These two Japanese traditions are rooted in the quivering of the heart touched by the wind of time, as it blows ceaselessly through life’s transient things, effacing them in an instant. It is in such ‘reverberations’ that the Japanese spirit manifests itself. As I briefly mentioned in the previous chapter, this word – ‘reverberations’ – comes to my mind every time I think about Japanese culture. Perhaps it could also be translated into English as ‘lingering echo’. The linguistic magicians in my team have long been scratching their heads over an appropriate English equivalent.
On the way back home from the ‘flower fire’ or from ‘flower viewing’, you feel their reverberations still echoing in your heart. Time is silent.
I guess these ‘reverberations’ simply deny translation.
Someone from Korea told me once that neither his country, nor neighboring China had so many local and seasonal festivals as Japan.
Due to my father’s job, we had to move quite frequently when I was growing up and I was fortunate to experience many different festivals in the villages and towns where I lived. Wearing a happi festival coat and a headband, I mixed in with the crowd that carried the portable shrines. I beat on traditional drums in a hakama divided skirt and half-coat, my face covered with makeup, and danced till daylight to welcome the ancestors’ spirits at the time of the Bon Festival. As this involved several days of intense practice, I could not help having inappropriate thoughts of wanting it to end as soon as possible. It is thanks to these memories that now, as an adult, I do my best to stay away from the inner workings of festivals (laugh).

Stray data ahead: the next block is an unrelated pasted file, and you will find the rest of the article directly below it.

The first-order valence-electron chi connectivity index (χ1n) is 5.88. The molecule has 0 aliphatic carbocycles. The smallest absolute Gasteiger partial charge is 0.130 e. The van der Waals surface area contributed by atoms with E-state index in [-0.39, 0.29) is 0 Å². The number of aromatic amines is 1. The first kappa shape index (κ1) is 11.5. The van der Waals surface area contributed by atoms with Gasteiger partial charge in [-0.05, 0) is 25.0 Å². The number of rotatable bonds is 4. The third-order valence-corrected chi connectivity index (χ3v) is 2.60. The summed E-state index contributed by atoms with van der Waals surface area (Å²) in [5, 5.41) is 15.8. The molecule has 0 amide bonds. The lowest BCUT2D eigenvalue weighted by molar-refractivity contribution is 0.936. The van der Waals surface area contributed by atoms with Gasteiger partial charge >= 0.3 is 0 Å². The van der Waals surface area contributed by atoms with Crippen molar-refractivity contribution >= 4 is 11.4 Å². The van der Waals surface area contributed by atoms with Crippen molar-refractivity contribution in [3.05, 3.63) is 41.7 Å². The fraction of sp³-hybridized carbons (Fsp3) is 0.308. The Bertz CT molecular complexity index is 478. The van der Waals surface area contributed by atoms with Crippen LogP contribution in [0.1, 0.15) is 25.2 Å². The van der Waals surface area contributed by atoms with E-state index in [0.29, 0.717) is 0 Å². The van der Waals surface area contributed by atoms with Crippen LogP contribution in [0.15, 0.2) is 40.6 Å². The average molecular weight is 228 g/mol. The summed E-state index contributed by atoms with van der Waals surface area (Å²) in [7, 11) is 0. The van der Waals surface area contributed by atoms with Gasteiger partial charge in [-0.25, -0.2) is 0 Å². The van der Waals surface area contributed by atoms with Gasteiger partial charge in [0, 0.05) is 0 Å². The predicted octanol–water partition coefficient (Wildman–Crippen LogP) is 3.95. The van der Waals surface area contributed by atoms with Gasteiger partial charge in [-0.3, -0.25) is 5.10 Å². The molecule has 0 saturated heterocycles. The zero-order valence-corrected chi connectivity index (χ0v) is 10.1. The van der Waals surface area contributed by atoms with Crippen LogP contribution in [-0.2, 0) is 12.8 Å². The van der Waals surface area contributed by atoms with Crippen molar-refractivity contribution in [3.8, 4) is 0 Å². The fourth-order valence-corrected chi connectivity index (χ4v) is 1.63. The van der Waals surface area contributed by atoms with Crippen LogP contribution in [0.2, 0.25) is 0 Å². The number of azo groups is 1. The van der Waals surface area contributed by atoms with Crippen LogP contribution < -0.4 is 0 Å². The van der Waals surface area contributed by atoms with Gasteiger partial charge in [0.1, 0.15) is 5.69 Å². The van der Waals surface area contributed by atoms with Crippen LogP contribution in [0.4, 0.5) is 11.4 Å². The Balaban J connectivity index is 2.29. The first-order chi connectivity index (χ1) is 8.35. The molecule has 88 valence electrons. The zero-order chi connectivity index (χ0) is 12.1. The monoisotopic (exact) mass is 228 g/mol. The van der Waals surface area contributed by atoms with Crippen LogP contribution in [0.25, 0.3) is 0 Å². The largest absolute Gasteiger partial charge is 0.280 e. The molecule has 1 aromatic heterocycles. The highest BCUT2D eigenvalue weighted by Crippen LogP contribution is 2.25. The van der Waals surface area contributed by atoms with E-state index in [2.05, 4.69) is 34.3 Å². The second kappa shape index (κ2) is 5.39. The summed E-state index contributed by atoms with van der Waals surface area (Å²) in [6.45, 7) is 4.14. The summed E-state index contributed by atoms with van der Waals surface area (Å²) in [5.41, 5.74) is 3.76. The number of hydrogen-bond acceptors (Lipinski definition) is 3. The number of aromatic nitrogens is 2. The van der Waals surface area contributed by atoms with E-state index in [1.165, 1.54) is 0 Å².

It seems I’ve digressed. A festival is a one-time event with its own uniqueness, which will never return. Again, my concern is with the feelings arising on your way home, after you have left the ‘place’ of the festival – a reluctance to walk away, as if something was pulling at you to return. Once the festival crowds have dispersed, the streets and people remain enveloped in loneliness, in a sort of residual fragrance. At the same time, you feel a wind that blows towards tomorrow, refreshing your heart. The ‘reverberations’ of the now gone ‘flower’ of the festival keep following you for a while.
I wonder if the word ‘festival’ accurately conveys in English the meaning of the Japanese ‘matsuri’ or whether ‘carnival’ would be more adequate. Matsuri combine the calendrical celebration characteristic of festivals with the emotional liberation and freedom of expression associated with carnival time. Unfortunately, I have never had a chance to see what the world’s most famous carnival in Rio de Janeiro feels like when experienced firsthand. I’ll definitely have to find an occasion to see what new insights it has to offer into the issue of ‘reverberations of festivals’.
In a group interview we held in Shanghai, a student shared with us his impressions of animation films. “After watching a Disney film I usually think about what to do next. Play a game? Or maybe go out? My thoughts jump immediately to something else. But when I watch a Ghibli film like Princess Mononoke, I dream about it for an entire week. It leaves an imprint on your consciousness”. I guess this is another type of ‘reverberation’.
I could spend the rest of my life writing and still would not be able to produce a text that ‘reverberates’ (laugh). This year, I might return to my hometown Gifu and watch the fireworks again.
By Tetsuya Kaida